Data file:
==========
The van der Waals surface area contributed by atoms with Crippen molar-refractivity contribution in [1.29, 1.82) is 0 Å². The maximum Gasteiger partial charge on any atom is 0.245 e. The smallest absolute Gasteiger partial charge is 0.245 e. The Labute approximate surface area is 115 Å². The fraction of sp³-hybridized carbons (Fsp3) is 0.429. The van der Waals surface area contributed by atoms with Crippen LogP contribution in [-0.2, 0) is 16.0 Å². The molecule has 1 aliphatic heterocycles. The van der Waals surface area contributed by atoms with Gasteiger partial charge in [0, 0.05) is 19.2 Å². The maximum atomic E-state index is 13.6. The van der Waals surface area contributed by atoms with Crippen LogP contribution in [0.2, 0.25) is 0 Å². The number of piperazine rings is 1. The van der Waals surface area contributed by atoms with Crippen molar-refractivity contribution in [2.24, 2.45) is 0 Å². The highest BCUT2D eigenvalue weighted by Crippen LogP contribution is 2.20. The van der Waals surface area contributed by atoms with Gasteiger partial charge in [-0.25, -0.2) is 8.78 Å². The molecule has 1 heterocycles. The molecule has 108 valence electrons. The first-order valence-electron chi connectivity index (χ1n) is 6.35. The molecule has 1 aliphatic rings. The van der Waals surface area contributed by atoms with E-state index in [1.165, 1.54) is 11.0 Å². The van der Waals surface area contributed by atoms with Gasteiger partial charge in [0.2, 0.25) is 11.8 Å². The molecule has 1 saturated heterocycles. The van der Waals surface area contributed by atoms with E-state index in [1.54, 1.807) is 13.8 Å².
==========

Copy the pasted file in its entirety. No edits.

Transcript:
The van der Waals surface area contributed by atoms with Crippen molar-refractivity contribution in [1.29, 1.82) is 0 Å². The maximum Gasteiger partial charge on any atom is 0.245 e. The smallest absolute Gasteiger partial charge is 0.245 e. The Labute approximate surface area is 115 Å². The fraction of sp³-hybridized carbons (Fsp3) is 0.429. The van der Waals surface area contributed by atoms with Crippen LogP contribution in [-0.2, 0) is 16.0 Å². The molecule has 1 aliphatic heterocycles. The van der Waals surface area contributed by atoms with Gasteiger partial charge in [0, 0.05) is 19.2 Å². The maximum atomic E-state index is 13.6. The van der Waals surface area contributed by atoms with Crippen LogP contribution in [0.2, 0.25) is 0 Å². The number of piperazine rings is 1. The van der Waals surface area contributed by atoms with Crippen molar-refractivity contribution in [2.24, 2.45) is 0 Å². The highest BCUT2D eigenvalue weighted by Crippen LogP contribution is 2.20. The van der Waals surface area contributed by atoms with Gasteiger partial charge in [-0.25, -0.2) is 8.78 Å². The molecule has 1 heterocycles. The molecule has 108 valence electrons. The first-order valence-electron chi connectivity index (χ1n) is 6.35. The molecule has 1 aliphatic rings. The van der Waals surface area contributed by atoms with E-state index in [1.165, 1.54) is 11.0 Å². The van der Waals surface area contributed by atoms with Gasteiger partial charge in [0.2, 0.25) is 11.8 Å². The molecule has 1 saturated heterocycles. The van der Waals surface area contributed by atoms with E-state index in [1.54, 1.807) is 13.8 Å².